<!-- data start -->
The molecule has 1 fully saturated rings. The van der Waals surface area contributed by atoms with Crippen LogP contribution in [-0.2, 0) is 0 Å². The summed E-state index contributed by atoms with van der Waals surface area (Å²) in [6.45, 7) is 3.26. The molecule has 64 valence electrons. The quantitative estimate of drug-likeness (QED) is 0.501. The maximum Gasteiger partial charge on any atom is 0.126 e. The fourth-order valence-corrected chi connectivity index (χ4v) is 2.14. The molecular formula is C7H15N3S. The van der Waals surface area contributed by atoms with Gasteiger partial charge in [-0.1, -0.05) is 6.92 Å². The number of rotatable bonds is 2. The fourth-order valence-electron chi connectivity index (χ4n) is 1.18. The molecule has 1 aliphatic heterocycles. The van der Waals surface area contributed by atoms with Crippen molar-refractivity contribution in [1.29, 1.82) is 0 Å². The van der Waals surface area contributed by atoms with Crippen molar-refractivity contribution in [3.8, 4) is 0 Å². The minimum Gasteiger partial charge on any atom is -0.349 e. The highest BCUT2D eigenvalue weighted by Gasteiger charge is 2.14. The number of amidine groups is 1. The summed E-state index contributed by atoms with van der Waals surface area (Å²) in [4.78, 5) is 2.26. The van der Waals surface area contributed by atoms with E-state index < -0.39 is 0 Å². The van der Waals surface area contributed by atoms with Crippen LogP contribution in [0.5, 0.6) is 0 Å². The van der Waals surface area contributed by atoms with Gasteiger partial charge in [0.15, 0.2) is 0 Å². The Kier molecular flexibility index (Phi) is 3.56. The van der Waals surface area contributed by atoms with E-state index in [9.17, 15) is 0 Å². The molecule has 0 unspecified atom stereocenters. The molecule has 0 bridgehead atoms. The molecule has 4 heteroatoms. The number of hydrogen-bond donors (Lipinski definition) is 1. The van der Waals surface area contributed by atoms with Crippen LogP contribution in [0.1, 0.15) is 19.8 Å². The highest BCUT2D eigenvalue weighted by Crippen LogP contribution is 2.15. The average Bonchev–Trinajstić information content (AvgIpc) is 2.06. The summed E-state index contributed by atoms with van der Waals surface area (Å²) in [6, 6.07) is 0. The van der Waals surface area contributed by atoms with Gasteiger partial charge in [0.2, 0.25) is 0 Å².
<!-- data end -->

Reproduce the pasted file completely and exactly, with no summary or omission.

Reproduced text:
The molecule has 1 fully saturated rings. The van der Waals surface area contributed by atoms with Crippen LogP contribution in [-0.2, 0) is 0 Å². The summed E-state index contributed by atoms with van der Waals surface area (Å²) in [6.45, 7) is 3.26. The molecule has 64 valence electrons. The quantitative estimate of drug-likeness (QED) is 0.501. The maximum Gasteiger partial charge on any atom is 0.126 e. The fourth-order valence-corrected chi connectivity index (χ4v) is 2.14. The molecular formula is C7H15N3S. The van der Waals surface area contributed by atoms with Gasteiger partial charge in [-0.1, -0.05) is 6.92 Å². The number of rotatable bonds is 2. The fourth-order valence-electron chi connectivity index (χ4n) is 1.18. The molecule has 1 aliphatic heterocycles. The van der Waals surface area contributed by atoms with Crippen molar-refractivity contribution in [1.29, 1.82) is 0 Å². The van der Waals surface area contributed by atoms with Crippen molar-refractivity contribution in [3.8, 4) is 0 Å². The minimum Gasteiger partial charge on any atom is -0.349 e. The highest BCUT2D eigenvalue weighted by Gasteiger charge is 2.14. The number of amidine groups is 1. The summed E-state index contributed by atoms with van der Waals surface area (Å²) in [4.78, 5) is 2.26. The van der Waals surface area contributed by atoms with E-state index < -0.39 is 0 Å². The van der Waals surface area contributed by atoms with Crippen LogP contribution in [0.5, 0.6) is 0 Å². The van der Waals surface area contributed by atoms with Gasteiger partial charge in [0.15, 0.2) is 0 Å². The Kier molecular flexibility index (Phi) is 3.56. The van der Waals surface area contributed by atoms with E-state index in [9.17, 15) is 0 Å². The molecule has 0 unspecified atom stereocenters. The molecule has 0 bridgehead atoms. The molecule has 4 heteroatoms. The number of hydrogen-bond donors (Lipinski definition) is 1. The van der Waals surface area contributed by atoms with Crippen LogP contribution in [0.1, 0.15) is 19.8 Å². The highest BCUT2D eigenvalue weighted by Crippen LogP contribution is 2.15. The average Bonchev–Trinajstić information content (AvgIpc) is 2.06. The summed E-state index contributed by atoms with van der Waals surface area (Å²) in [6, 6.07) is 0. The van der Waals surface area contributed by atoms with Gasteiger partial charge in [0.2, 0.25) is 0 Å².